The brain on alert
When focussing attention, the neurotransmitters noradrenaline and acetylcholine play an important role. This new finding made by psychologist Stephen Brown provides clues for further research on how focussed attention comes about. Dissertation defence on 16 June.
Until the mid-90s it was thought that noradrenaline was mainly important for the sleep cycle and attentiveness. Brown found indications that this neurotransmitter, which is produced in the brain, is also essential for focussed attention. ‘The more active the parts of the brain are that supply the brain with noradrenaline, the better you can focus your attention on important stimuli that you need to react to. Such as a car approaching you while you’re crossing the street, for example.’ Brown found an additional substance that plays a role in focussed attention: acetylcholine. ‘My research shows that you can’t say: this substance is the one that regulates attention. There are various substances involved’, says Brown.
Brown conducted a well-known test on test subjects in which they are presented with a series of letters in quick succession. Suddenly two numerals appear between the letters presented at intervals of less than half a second. What is striking is that people see the first numeral—indicating that they do have ‘focused attention’ for that—but they don’t see the second one. This phenomenon was called ‘attentional blink’. Brown explains, ‘The cells in areas of the brain where noradrenaline is produced probably need to recover. They need to recuperate from noticing the first number. This causes test subjects to overlook the second number.’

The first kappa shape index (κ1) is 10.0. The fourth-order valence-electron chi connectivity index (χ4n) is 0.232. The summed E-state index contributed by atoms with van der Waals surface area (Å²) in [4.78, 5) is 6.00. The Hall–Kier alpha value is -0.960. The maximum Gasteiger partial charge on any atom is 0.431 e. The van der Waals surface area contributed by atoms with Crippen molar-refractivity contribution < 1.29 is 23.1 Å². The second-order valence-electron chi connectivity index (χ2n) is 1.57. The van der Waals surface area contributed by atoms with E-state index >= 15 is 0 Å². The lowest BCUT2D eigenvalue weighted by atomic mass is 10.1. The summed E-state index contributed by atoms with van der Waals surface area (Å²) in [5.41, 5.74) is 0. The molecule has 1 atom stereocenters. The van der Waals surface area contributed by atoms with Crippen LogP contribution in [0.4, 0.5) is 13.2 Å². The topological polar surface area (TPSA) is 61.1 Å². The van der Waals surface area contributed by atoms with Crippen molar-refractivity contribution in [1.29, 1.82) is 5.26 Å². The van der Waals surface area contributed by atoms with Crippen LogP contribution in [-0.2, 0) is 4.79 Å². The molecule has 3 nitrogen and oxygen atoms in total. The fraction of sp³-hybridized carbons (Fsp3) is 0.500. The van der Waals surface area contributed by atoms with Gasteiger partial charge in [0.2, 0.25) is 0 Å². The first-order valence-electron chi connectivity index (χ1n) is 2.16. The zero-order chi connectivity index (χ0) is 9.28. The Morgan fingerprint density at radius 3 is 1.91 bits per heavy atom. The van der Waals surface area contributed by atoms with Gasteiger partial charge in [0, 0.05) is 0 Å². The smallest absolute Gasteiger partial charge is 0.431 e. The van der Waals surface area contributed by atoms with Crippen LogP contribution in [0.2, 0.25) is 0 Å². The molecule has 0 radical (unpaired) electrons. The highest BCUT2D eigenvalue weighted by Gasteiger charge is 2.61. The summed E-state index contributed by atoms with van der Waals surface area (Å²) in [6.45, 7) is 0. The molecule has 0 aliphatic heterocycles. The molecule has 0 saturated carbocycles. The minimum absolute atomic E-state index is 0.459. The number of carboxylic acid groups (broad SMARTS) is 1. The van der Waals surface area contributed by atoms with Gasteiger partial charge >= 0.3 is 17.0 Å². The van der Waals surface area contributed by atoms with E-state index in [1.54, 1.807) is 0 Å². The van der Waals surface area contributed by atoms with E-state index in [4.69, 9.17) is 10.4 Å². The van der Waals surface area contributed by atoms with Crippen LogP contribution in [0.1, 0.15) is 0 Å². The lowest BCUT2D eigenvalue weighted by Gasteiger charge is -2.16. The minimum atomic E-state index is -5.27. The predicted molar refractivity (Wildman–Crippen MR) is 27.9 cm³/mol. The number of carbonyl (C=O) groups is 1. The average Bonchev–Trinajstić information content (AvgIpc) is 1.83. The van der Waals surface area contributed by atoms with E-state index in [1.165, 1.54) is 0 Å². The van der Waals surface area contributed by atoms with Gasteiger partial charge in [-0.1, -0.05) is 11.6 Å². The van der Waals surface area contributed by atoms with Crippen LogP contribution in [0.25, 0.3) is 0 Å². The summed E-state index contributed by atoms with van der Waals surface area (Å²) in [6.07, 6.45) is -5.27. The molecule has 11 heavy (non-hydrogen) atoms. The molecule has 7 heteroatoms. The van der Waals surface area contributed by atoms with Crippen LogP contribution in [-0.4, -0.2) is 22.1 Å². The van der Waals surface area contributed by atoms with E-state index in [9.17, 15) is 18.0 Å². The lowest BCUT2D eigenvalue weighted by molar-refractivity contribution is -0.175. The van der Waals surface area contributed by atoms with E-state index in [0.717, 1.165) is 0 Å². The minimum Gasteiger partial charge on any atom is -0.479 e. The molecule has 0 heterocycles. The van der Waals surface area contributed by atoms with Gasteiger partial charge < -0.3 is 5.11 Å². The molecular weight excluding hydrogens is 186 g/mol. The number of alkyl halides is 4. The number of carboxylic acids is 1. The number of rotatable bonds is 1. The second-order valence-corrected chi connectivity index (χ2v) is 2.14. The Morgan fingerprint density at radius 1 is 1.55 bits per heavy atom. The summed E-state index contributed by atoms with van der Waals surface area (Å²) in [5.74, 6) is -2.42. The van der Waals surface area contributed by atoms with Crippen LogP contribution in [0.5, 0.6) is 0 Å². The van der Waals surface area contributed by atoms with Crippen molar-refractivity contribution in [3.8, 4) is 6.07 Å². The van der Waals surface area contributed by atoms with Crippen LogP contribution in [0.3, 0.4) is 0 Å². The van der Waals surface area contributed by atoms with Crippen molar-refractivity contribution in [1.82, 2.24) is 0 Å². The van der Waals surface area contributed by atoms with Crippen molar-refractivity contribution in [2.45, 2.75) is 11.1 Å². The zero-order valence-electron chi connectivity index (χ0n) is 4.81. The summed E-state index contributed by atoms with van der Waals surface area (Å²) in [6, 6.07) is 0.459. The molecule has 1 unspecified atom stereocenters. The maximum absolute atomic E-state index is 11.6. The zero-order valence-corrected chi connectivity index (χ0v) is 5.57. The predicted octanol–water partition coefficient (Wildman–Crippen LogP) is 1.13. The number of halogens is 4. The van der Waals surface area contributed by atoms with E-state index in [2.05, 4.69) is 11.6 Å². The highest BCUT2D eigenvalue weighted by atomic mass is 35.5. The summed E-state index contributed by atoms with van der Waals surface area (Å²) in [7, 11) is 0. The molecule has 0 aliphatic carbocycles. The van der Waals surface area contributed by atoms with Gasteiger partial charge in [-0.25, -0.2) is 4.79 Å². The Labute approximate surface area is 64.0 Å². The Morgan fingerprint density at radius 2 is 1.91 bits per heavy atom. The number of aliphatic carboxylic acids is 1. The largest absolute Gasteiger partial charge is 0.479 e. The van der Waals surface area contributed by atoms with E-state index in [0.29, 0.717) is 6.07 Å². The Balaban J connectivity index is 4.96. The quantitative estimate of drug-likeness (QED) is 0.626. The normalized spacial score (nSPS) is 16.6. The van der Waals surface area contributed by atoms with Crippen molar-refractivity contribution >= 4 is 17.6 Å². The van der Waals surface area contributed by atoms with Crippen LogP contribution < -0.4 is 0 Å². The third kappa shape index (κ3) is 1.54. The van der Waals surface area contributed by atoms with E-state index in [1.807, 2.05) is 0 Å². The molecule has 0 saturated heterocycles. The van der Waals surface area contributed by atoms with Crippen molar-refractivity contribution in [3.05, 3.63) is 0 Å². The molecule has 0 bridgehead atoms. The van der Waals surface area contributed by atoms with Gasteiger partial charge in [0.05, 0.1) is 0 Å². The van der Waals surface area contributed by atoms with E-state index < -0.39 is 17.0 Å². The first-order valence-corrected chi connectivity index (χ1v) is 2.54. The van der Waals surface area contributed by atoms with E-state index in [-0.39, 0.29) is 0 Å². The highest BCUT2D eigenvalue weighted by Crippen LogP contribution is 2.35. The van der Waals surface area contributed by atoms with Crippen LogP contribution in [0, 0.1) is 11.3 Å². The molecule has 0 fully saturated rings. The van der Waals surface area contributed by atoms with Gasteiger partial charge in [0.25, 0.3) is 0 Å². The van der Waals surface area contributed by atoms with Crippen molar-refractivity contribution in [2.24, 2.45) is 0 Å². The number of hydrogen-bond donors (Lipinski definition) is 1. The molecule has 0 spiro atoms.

In order to investigate how this ‘attentional blink’ works in the brain, Brown made the loci coerulei—the cerebral nuclei that supply the brain with noradrenaline—less active. He did this by administering the drug clonidine to the test subjects. He then looked at their brains with an EEG scan while they were performing the ‘attentional blink’ test. ‘We saw peaks which we suspected reflected the focussing of attention, among other things’, the psychologist continues. ‘These peaks were smaller in individuals who received clonidine than those who got a placebo. Reduced activity of the loci coeruli makes it more difficult to focus one’s attention efficiently. That is an indication that noradrenaline stimulates attentiveness.’
Attention is not regulated only by noradrenaline, according to Brown. In another experiment he discovered that the neurotransmitter acetylcholine also improves focussed attention. ‘Higher cognitive processes like focussing your attention on something are a complex story. They are not regulated by one single neurotransmitter. If you want to understand these processes you need to look a lot closer at different neurotransmitters. You have to look at the entire system.'
Dissertation defence on 16 June 2015: S.B.R.E. Brown, The role of the locus-coeruleus-noradrenaline system in temporal attention and uncertainty processing
(9 June 2015 – CR)